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Tuesday, 19 March 2013
Soligenix sees more progress for ThermoVax vaccine technology
Soligenix (OTCQB:SNGX) says that several preclinical studies have shown that vaccines formulated with its ThermoVax technology have the potential for high temperature stability seen for a minimum of six months and increased potency.
The studies, said the company in a statement Tuesday, were conducted with Soligenix's proprietary ricin toxin vaccine, known as RiVax, and its anthrax vaccine, known as VeloThrax. The program was designed to see if the vaccines could withstand extreme temperatures and other environmental stress conditions.
Shares of the company rose more than 3.7 percent this morning to $1.40.
The company is researching the ThermoVax technology with a $9.4 million grant from the National Institute of Allergy and Infectious Disease for biodefense vaccines to prevent ricin toxin and anthrax exposure.
ThermoVax is being developed to eliminate the standard cold chain production, distribution and storage logistics required for most vaccines. Indeed, when using ThermoVax in the final formulation of vaccines, the results have shown that it is possible for the vaccines to withstand temperatures at least as high as 40 degrees Celsius for a minimum of six months, while also not sacrificing their potency and stability, the company said.
Recent results, it added, also show that VeloThrax, when formulated with ThermoVax, retained full potency in animals and showed "full structural integrity" when exposed to temperatures as high as 70 degrees Celsius.
"We are pleased with the progress demonstrated thus far with our vaccines that employ ThermoVax," said the company in a statement on Tuesday, citing president and CEO, Christopher J. Schaber.
"The ability to engineer vaccines that are able to withstand extreme temperatures and thereby eliminate the cold chain while simultaneously reducing the frequency of vaccinations has the potential to be a significant step forward in vaccine technology."
The chief said that beyond its biodefense applications, ThermoVax has the potential to lead to "major cost savings" in the production, distribution and storage of currently marketed vaccines, and could further facilitate their use in the developing world.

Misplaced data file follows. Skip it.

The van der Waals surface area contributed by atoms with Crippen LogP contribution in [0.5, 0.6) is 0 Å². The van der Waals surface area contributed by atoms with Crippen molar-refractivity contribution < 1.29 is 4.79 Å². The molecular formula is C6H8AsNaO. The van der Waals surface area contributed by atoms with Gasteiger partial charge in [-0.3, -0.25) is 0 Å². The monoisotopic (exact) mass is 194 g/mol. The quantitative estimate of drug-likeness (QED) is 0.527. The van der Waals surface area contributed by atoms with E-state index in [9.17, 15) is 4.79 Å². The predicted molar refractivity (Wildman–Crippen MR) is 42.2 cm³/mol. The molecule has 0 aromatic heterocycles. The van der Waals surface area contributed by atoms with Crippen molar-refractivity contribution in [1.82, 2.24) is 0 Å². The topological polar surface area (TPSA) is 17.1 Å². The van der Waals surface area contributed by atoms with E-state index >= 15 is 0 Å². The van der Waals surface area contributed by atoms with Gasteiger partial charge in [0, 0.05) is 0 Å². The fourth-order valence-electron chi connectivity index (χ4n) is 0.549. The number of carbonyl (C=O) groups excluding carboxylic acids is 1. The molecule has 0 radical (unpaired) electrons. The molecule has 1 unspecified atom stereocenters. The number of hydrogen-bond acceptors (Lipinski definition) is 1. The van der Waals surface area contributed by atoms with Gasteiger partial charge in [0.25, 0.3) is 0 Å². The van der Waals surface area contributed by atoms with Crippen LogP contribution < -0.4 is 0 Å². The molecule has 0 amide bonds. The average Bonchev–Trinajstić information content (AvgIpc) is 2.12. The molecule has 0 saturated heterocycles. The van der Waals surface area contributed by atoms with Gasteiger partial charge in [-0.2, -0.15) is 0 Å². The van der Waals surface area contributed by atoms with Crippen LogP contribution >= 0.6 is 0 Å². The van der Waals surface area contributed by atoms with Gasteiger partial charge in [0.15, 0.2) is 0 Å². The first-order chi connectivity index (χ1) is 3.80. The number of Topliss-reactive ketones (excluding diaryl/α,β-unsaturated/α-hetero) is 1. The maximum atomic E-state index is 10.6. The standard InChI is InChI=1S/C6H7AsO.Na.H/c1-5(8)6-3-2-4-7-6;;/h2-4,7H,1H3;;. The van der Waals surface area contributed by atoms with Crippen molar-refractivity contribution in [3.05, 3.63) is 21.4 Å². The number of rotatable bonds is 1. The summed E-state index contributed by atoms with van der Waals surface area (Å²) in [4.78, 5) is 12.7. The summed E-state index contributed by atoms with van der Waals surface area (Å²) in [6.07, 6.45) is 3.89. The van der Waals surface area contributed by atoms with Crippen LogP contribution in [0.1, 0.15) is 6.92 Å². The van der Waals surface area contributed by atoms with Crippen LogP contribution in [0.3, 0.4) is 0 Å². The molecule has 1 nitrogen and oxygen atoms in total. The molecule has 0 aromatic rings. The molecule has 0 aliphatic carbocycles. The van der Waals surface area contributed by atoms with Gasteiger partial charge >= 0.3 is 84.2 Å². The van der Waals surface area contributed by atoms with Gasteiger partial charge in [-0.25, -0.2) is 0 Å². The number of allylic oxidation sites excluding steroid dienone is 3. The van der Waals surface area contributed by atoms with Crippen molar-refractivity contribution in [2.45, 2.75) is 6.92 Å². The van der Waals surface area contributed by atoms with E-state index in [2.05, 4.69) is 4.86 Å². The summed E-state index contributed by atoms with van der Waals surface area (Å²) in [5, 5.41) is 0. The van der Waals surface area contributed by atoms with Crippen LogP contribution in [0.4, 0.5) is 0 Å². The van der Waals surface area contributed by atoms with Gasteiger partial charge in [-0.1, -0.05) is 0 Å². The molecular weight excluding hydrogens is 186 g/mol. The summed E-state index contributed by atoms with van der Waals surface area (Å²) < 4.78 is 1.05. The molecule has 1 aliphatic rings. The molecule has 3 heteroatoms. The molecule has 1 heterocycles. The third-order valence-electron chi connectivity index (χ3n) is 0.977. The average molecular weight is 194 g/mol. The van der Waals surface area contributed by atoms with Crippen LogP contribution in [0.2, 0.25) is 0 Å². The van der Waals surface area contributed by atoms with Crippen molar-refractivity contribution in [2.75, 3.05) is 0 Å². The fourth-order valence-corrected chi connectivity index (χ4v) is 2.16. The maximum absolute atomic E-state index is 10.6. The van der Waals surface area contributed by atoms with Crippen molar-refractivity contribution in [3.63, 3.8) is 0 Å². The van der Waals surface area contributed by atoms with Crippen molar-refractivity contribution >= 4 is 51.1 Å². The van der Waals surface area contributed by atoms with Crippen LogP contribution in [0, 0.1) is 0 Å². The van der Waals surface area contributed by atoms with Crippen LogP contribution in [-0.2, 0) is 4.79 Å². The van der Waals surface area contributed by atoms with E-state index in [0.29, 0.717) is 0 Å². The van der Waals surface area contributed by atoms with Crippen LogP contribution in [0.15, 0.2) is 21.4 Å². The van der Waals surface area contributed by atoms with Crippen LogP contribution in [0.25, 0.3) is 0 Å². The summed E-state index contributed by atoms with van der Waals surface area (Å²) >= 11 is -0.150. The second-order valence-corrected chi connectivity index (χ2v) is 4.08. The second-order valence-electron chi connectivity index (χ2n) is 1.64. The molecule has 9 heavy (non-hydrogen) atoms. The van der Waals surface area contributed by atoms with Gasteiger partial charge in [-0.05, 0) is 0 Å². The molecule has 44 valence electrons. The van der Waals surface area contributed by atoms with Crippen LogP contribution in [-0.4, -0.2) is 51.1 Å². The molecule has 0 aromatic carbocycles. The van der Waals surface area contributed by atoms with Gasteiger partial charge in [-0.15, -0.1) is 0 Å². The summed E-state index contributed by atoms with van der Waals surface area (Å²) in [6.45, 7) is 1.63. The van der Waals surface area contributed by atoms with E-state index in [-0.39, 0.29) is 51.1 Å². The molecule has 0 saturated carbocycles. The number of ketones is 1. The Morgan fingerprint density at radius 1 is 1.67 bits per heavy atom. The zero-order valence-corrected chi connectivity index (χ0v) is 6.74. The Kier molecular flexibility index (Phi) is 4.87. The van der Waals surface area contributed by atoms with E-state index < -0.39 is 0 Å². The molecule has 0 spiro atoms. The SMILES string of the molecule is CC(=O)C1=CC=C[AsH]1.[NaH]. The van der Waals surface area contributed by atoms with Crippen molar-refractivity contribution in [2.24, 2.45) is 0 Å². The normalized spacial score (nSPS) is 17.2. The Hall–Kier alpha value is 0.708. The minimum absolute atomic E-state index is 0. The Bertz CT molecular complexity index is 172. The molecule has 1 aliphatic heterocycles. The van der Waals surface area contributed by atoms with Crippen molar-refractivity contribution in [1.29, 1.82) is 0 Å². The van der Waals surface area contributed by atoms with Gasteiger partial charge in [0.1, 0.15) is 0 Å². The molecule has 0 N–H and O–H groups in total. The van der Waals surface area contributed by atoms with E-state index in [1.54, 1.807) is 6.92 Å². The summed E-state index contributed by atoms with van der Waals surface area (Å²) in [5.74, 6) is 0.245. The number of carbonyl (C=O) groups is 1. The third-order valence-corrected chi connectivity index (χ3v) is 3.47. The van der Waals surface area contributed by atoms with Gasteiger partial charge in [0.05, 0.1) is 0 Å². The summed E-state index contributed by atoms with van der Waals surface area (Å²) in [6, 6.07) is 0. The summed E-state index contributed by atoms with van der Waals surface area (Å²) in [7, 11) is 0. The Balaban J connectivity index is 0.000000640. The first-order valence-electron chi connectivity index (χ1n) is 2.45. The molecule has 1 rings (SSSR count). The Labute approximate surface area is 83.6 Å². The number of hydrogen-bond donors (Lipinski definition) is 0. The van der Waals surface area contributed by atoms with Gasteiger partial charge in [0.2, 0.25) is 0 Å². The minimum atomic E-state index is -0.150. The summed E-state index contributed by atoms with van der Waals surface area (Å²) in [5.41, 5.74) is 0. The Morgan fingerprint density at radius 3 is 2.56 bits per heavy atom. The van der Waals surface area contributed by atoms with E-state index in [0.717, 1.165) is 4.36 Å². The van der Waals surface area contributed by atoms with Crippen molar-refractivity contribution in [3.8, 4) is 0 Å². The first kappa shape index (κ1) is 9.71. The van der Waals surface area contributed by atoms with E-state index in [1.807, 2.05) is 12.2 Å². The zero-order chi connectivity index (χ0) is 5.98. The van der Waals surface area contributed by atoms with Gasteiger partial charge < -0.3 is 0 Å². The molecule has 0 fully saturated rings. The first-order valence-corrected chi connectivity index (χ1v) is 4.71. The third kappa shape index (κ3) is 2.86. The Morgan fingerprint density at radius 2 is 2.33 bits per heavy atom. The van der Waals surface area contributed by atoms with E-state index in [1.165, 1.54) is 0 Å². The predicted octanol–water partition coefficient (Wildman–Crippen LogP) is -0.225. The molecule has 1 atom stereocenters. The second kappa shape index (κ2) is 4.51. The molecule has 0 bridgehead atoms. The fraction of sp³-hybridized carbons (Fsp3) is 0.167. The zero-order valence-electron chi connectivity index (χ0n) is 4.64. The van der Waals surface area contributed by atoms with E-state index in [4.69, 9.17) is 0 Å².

Soligenix says it has recently initiated discussions with "a number" of vaccine companies and non-profit organizations regarding the potential for collaboration on heat-stable versions of their vaccine candidates.
Cold chain requirements add considerable cost to the production and storage of conventional vaccines, with the company citing that 98 percent of all vaccines require shipment through cold chain, according to the Biopharma Cold Chain Sourcebook of 2010.
The World Health Organization also reports that 50 percent of all global vaccine doses are wasted because vaccines are not kept within required temperature ranges.
For vaccines that are intended for long-term stockpiling, such as for use in biodefense or in pandemic situations, the use of ThermoVax can lead to easier storage and the distribution of strategic national stockpile vaccines in emergency situations.
The New Jersey-based company focuses on drugs for cancer-supportive care, gastrointestinal disease, and biodefense, and has seen its stock triple in the last six months as investors become more bullish on its developing assets.
Its lead compound, SGX942, is projected to enter phase 2 for oral mucositis in head and neck cancer in the second half of this year, with results anticipated in the second half of 2014. Mucositis is the clinical term for damage done to the mucosa by anti-cancer therapies like radiation and chemotherapy.